Posted by on Jan 12, 2012 in Reflections | 24 comments

A better way

 

In December, I was at the drugstore where Colgate Spin Brushes were buy one get one free. Having recently spent a small fortune on dentist visits, I put four in my shopping cart, festively wrapped them when I got home and then gave them to my kids as St. Nicholas day presents. Am I a fun mom or what? These gifts of good hygiene were surprisingly well received but have, unfortunately, become a nuisance. See the base of these brushes, which require batteries, are much too large to store in our regular toothbrush holder. I’ve tried forcing them to fit. I’ve tried precariously balancing them into a Spin Brush, Jenga-like, tower. I’ve tried keeping them in my bathroom drawer, but all to no avail. Much to my annoyance, these brushes have littered and crowded our bathroom counter top on a daily basis.

 

Fast forward to January when were visiting Troy’s family, including his sister, Michelle, who also has four children – four children with…get this…four Colgate Spin Brushes! Michelle’s bathroom counter top was tidy, however. What in the world was her secret? Within half a second I discovered, oh, she keeps those brushes in a wide-mouthed glass container. Michelle had thought outside the traditional toothbrush holder box while I’d been beating my head against the wall of auto-pilotedness. How many other little headaches have I’ve been burdening myself with unnecessarily by failing to pause and think before acting? Is there a better way to do this? Is a question I should be asking myself a lot more often.

 

And it’s more than just logistical conundrums that leave me frustrated. I get stuck in mental and emotional ruts as well – especially when I allow, out of busyness, too much time to lapse between moments of prayer, appointments with my priest for confession, the attendance of Church services or the receiving of the Holy Eucharist. What is my deal? I’ll be guiltily wondering, while up half the night worried sick about any number of terrifying scenarios, or when my patience has run thin and I’m snapping at my family members. Why can’t I get over this anxiety, this resentment, this depression, this lust for material possessions already? It’s like these vices are attacking me; my meager willpower just can’t compete. Despair takes hold when I lose myself in that guilt rather than recognizing these yellow flags as valuable warnings that I’m drifting too far from my Source of peace, contentment and wisdom.

 

The American psychiatrist, M.Scott Peck said, The truth is that our finest moments are most likely to occur when we are feeling deeply uncomfortable, unhappy, or unfulfilled. For it is only in such moments, propelled by our discomfort, that we are likely to step out of our ruts and start searching for different ways or truer answers. Thinking pridefully that I should somehow be above such struggles is ludicrous. And assuming by now I should be immune to the same old tired stumbling blocks is tragically counterproductive in that I waste valuable time becoming steeped in disenchantment, growing callous, when I could be healing, thriving, starting over via repentance.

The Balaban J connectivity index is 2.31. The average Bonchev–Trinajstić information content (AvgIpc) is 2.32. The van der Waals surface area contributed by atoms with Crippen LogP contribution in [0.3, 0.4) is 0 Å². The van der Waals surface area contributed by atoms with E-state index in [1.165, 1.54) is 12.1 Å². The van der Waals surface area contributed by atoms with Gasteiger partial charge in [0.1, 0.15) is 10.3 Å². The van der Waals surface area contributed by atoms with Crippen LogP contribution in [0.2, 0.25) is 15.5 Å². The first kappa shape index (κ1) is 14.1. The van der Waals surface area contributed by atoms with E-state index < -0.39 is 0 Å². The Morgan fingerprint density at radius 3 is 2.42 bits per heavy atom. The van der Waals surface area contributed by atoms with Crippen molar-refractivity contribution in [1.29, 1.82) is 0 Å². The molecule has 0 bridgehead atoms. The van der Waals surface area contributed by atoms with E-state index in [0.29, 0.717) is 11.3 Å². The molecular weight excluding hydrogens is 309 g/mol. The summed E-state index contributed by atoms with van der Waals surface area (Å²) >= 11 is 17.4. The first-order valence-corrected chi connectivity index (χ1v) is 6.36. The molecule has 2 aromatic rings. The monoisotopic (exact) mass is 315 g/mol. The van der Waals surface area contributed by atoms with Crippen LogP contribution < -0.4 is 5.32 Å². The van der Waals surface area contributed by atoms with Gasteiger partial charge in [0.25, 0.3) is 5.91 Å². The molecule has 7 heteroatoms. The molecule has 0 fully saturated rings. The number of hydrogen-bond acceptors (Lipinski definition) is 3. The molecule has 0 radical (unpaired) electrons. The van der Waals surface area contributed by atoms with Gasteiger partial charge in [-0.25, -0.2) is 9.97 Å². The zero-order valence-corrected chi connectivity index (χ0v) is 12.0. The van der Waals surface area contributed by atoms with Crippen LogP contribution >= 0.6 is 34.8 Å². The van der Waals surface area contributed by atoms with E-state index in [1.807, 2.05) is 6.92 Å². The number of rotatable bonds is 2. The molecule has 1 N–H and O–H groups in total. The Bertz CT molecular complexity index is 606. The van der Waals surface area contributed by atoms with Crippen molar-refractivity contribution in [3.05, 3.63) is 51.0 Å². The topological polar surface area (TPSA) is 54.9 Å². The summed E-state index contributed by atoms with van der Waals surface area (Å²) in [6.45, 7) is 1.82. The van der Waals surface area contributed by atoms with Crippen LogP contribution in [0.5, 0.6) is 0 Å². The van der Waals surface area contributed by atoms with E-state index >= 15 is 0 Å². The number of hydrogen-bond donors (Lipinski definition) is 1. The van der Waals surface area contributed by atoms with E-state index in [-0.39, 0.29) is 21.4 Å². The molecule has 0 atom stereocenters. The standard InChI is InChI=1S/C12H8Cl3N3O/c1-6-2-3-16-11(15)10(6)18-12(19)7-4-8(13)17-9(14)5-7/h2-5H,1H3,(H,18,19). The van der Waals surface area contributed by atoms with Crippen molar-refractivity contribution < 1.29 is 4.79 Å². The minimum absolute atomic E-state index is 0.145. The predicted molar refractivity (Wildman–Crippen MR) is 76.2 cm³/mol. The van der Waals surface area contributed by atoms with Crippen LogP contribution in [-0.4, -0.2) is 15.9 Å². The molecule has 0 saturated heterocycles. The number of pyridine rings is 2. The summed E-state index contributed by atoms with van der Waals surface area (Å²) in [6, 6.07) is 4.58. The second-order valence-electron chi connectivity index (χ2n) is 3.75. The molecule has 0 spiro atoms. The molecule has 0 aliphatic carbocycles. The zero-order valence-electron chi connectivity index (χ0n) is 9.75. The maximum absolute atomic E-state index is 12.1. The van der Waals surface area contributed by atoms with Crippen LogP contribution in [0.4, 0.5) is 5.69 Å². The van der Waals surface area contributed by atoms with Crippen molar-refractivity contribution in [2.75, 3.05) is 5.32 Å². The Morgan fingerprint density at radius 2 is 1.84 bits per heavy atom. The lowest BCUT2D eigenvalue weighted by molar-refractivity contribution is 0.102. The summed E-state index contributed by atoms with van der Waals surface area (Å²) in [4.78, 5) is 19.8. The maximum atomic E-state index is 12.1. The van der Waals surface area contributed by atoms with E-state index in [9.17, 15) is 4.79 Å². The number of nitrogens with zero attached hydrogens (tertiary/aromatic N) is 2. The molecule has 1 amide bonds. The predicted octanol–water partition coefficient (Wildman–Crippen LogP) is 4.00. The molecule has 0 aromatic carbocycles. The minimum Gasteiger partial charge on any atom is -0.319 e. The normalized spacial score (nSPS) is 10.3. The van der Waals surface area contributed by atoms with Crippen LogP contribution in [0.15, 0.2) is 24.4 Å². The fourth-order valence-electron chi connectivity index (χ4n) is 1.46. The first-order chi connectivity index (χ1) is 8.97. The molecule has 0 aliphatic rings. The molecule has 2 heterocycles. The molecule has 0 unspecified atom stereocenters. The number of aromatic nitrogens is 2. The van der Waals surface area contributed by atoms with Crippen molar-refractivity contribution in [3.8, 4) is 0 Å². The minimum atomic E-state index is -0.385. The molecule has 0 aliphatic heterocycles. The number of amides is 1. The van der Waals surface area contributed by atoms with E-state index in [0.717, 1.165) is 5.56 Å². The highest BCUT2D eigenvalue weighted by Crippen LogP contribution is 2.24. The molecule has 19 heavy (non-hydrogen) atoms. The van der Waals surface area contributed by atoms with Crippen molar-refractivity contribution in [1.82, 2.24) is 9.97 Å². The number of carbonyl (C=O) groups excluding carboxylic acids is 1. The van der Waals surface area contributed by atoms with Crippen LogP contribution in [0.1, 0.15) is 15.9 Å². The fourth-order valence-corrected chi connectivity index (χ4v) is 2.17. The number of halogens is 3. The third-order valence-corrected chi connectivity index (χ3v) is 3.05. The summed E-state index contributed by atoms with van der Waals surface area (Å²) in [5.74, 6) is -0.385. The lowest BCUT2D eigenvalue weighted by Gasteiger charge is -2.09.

Fully accepting I cannot, for even a second, rely on myself to do anything self-less, courageous or wise keeps me from staying down when I’ve fallen down. Because, Oh Yeah, of course I’m discontent! I’ve lost my focus, I remember sooner rather than later. I’ve gotten all tripped up from running around aimlessly.  Just figuring that much out, my friends, is truly half the battle.

 

Is there a better way to get through any given day besides fussing and fuming and ruminating over that which I cannot control? The more frequently I ponder this, the quicker I’ll be to respond when confronted by signs of waywardness with, God I need you! Lord, have mercy!  Take my every thought captive! Our life depends on the kind of thoughts we nurture, wrote Elder Thaddeus. If our thoughts are peaceful, calm, meek, and kind, then that is what our life is like. If our attention is turned to the circumstances in which we live, we are drawn into a whirlpool of thoughts and can have neither peace nor tranquility. 

 

This salvation thing is a full-time, all consuming endeavor requiring ceaseless intercessions for guidance and forgiveness. And the tools provided by the Church are hardly optional for those of us aching to rise above pettiness and earthly cares. Perhaps I was never meant at all to once and for all defeat anxiety and self-centeredness. Perhaps the truer answer lies simply in humbly turning Christ-ward, minute to minute, exactly as I am and praying “Thy will be done,” trusting  He alone can override my doubts and weaknesses and help me mean it.